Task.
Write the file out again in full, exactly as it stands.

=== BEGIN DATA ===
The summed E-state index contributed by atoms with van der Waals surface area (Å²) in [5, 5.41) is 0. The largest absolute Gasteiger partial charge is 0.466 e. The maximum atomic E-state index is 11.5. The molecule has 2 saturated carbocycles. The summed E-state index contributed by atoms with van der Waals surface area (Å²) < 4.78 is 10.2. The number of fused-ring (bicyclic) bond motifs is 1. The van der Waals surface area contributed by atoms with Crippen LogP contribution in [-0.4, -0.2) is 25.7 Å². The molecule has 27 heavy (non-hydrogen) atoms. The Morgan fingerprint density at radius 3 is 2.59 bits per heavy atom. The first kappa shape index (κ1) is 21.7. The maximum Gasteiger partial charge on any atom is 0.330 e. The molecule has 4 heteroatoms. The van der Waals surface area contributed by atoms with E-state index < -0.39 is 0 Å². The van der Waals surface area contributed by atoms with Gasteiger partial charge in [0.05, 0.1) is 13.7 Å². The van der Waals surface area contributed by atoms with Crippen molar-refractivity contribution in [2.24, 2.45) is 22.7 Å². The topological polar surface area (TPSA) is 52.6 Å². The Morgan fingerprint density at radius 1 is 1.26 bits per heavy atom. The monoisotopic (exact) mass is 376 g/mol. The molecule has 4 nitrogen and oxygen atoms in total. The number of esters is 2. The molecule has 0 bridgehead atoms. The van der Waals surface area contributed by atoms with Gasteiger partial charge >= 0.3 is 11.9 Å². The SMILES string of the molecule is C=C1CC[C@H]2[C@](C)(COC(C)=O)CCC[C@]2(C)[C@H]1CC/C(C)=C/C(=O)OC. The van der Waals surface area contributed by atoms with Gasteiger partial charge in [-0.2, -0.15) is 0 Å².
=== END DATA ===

The summed E-state index contributed by atoms with van der Waals surface area (Å²) in [5, 5.41) is 0. The largest absolute Gasteiger partial charge is 0.466 e. The maximum atomic E-state index is 11.5. The molecule has 2 saturated carbocycles. The summed E-state index contributed by atoms with van der Waals surface area (Å²) < 4.78 is 10.2. The number of fused-ring (bicyclic) bond motifs is 1. The van der Waals surface area contributed by atoms with Crippen LogP contribution in [-0.4, -0.2) is 25.7 Å². The molecule has 27 heavy (non-hydrogen) atoms. The Morgan fingerprint density at radius 3 is 2.59 bits per heavy atom. The first kappa shape index (κ1) is 21.7. The maximum Gasteiger partial charge on any atom is 0.330 e. The molecule has 4 heteroatoms. The van der Waals surface area contributed by atoms with E-state index < -0.39 is 0 Å². The van der Waals surface area contributed by atoms with Gasteiger partial charge in [0.05, 0.1) is 13.7 Å². The van der Waals surface area contributed by atoms with Crippen molar-refractivity contribution in [2.24, 2.45) is 22.7 Å². The topological polar surface area (TPSA) is 52.6 Å². The Morgan fingerprint density at radius 1 is 1.26 bits per heavy atom. The monoisotopic (exact) mass is 376 g/mol. The molecule has 4 nitrogen and oxygen atoms in total. The number of esters is 2. The molecule has 0 bridgehead atoms. The van der Waals surface area contributed by atoms with Gasteiger partial charge >= 0.3 is 11.9 Å². The SMILES string of the molecule is C=C1CC[C@H]2[C@](C)(COC(C)=O)CCC[C@]2(C)[C@H]1CC/C(C)=C/C(=O)OC. The van der Waals surface area contributed by atoms with Gasteiger partial charge in [-0.2, -0.15) is 0 Å².